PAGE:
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Richard Aplenc, MD, PhD

Richard Aplenc, MD, PhD

Section Chief, Hematologic Malignancies

Associate Professor of Pediatrics, University of Pennsylvania School of Medicine

Contact Richard Aplenc, MD, PhD


  • Department: Pediatrics
  • Division: Oncology
  • Primary Address:
    CTRB Room 4018
    3501 Civic Center Blvd
    Philadelphia, PA 19104
  • 2674267252


    Dr. Aplenc's research involves molecular epidemiology, pediatric cancer Phase I clinical trials, treatment of pediatric AML, and the use of genetic polymorphism data to predict treatment response to therapeutic interventions, particularly in pediatric cancer therapy.


    • Associate Professor of Pediatrics at the Children's Hospital of Philadelphia (2011 – present)
    • Assistant Professor of Pediatrics at the Children's Hospital of Philadelphia (2008 – 2011)
    • Assistant Professor of Pediatrics, University of Pennsylvania School of Medicine (2002 – 2008)


    • PhD, Epidemiology, University of Pennsylvania (2011)
    • MSCE, Clinical Epidemiology and Biostatistics, University of Pennsylvania (2002)
    • MD, University of Virginia (1994)
    • A.B., Classics, Princeton University (1988)

    Extended Bio

    I have several areas of clinical and research focus. Currently, my primary focus is on the treatment of pediatric myeloid leukemia (AML). As a young physician, one of my first patients had acute myeloid leukemia (AML). Her diagnosis, treatment, subsequent relapse and untimely death made such an impression on me that I decided to focus on the disease.

    My research involves the treatment of AML in children and the use of genetic data to predict treatment response to therapeutic interventions. I am the Vice-Chair of AAML0531 and the Study Chair for AAML1031. These are large, Phase III trials for patients with newly diagnosed AML in the Children’s Oncology Group. Together, these trials will treat more than 2,000 children with AML with the newest available therapies.

    My research focuses on improving the outcomes of children with cancer, particularly AML. I am currently leading a genome-wide genotyping effort to discover genetic variations that change the risks of relapse, life-threatening infections, and heart complications in children treated for AML. I am also leading several efforts to use administrative data sets to improve the care of children with AML, particularly focusing on antibiotic and intensive care use.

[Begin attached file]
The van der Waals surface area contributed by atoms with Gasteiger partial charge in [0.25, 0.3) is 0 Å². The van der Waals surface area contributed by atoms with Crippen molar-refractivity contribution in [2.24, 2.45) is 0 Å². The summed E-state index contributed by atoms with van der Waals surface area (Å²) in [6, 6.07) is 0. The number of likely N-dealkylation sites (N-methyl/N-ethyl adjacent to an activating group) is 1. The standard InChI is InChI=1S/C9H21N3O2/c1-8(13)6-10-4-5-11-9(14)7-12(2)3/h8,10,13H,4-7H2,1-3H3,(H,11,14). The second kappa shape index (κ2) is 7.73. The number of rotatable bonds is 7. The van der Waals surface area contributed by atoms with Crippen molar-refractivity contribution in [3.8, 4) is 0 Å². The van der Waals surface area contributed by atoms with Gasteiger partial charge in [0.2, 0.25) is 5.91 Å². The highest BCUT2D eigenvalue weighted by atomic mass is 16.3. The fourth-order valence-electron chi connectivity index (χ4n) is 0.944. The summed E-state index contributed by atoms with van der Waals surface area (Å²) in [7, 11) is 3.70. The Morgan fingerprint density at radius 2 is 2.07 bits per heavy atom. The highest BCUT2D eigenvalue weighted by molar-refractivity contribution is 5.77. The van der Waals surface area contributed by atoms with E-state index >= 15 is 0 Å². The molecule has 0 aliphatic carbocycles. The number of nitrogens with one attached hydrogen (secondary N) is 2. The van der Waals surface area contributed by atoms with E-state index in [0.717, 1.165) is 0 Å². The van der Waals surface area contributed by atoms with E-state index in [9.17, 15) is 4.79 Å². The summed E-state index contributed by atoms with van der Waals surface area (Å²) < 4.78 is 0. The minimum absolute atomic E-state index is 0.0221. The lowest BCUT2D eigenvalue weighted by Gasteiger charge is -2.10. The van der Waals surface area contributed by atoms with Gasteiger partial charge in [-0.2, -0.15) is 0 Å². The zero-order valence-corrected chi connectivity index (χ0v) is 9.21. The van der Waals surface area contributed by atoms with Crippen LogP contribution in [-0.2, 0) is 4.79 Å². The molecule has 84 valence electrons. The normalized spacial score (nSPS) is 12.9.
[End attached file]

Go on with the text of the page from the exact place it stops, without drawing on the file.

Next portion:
In addition to this work, I also lead Phase I trials I for children whose cancers have not responded to standard therapy. These trials include gemtuzumab, dasatinib and obatoclax. I am also the Primary Investigator at The Children’s Hospital of Philadelphia for multiple Phase I trials that are offered through the Children’s Oncology Group. I also help lead the Hematologic Malignancies Program and Experimental Therapeutics Program here at the Children’s Hospital of Philadelphia.

    Children's Hospital has a long tradition that embraces the total care of patients and their families. Every child receiving complex cancer therapy needs the expertise of more than one provider. That's why I work with our other Children's Hospital physicians, nurses and social workers to provide a team approach to total care. This kind of collaboration with the family and patient helps our team provide the best, most modern and sophisticated care -- not only nationally, but in the world.

    Personally, I believe that families need their physicians to be clear, straight forward and honest -- from the time of initial diagnosis to daily interactions in clinic or hospital. My goal is to communicate clearly and precisely to provide a good understanding of the medical condition, the best treatment choices for each child, and the potential and risks of treatment options. In short, I try to provide the care I would want my family to receive.


    • Fisher B. T., Harris T., Torp K., Seif A. E., Shah A., Huang Y. S., Bailey L. C., Kersun L. S., Reilly A. F., Rheingold S. R., Walker D., Li Y., Aplenc R.. Establishment of an 11-Year Cohort of 8733 Pediatric Patients Hospitalized at United States Free-standing Children's Hospitals With De Novo Acute Lymphoblastic Leukemia From Health Care Administrative Data.. Medical care. 2012 Mar:[Epub ahead of print].
    • Fisher B.T., Singh S., Huang Y.S., Li Y., Gregory J., Walker D., Seif A.E., Kavcic M., Aplenc R... Induction mortality, ATRA administration, and resource utilization in a nationally representative cohort of children with acute promyelocytic leukemia in the United States from 1999 to 2009. Pediatr Blood Cancer. 2013 July:[Epub ahead of print].